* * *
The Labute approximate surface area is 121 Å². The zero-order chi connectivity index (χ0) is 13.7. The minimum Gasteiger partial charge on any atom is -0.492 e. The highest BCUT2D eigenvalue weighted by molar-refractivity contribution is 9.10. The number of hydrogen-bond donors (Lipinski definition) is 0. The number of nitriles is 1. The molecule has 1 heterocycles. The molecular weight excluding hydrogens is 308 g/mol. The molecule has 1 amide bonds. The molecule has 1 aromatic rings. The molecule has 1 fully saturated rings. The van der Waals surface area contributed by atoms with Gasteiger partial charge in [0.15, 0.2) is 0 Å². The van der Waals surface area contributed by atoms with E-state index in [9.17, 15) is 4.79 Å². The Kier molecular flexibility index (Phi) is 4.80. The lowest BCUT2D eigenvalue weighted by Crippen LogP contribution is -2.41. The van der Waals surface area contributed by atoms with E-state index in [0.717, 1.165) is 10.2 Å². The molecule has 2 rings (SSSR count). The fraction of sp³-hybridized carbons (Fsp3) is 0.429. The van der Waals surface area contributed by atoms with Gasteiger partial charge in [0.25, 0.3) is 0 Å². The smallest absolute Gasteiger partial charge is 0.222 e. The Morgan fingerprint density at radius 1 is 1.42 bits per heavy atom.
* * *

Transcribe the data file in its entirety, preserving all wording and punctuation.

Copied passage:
The Labute approximate surface area is 121 Å². The zero-order chi connectivity index (χ0) is 13.7. The minimum Gasteiger partial charge on any atom is -0.492 e. The highest BCUT2D eigenvalue weighted by molar-refractivity contribution is 9.10. The number of hydrogen-bond donors (Lipinski definition) is 0. The number of nitriles is 1. The molecule has 1 heterocycles. The molecular weight excluding hydrogens is 308 g/mol. The molecule has 1 amide bonds. The molecule has 1 aromatic rings. The molecule has 1 fully saturated rings. The van der Waals surface area contributed by atoms with Gasteiger partial charge in [0.15, 0.2) is 0 Å². The van der Waals surface area contributed by atoms with E-state index in [9.17, 15) is 4.79 Å². The Kier molecular flexibility index (Phi) is 4.80. The lowest BCUT2D eigenvalue weighted by Crippen LogP contribution is -2.41. The van der Waals surface area contributed by atoms with E-state index in [0.717, 1.165) is 10.2 Å². The molecule has 2 rings (SSSR count). The fraction of sp³-hybridized carbons (Fsp3) is 0.429. The van der Waals surface area contributed by atoms with Gasteiger partial charge in [0.25, 0.3) is 0 Å². The smallest absolute Gasteiger partial charge is 0.222 e. The Morgan fingerprint density at radius 1 is 1.42 bits per heavy atom.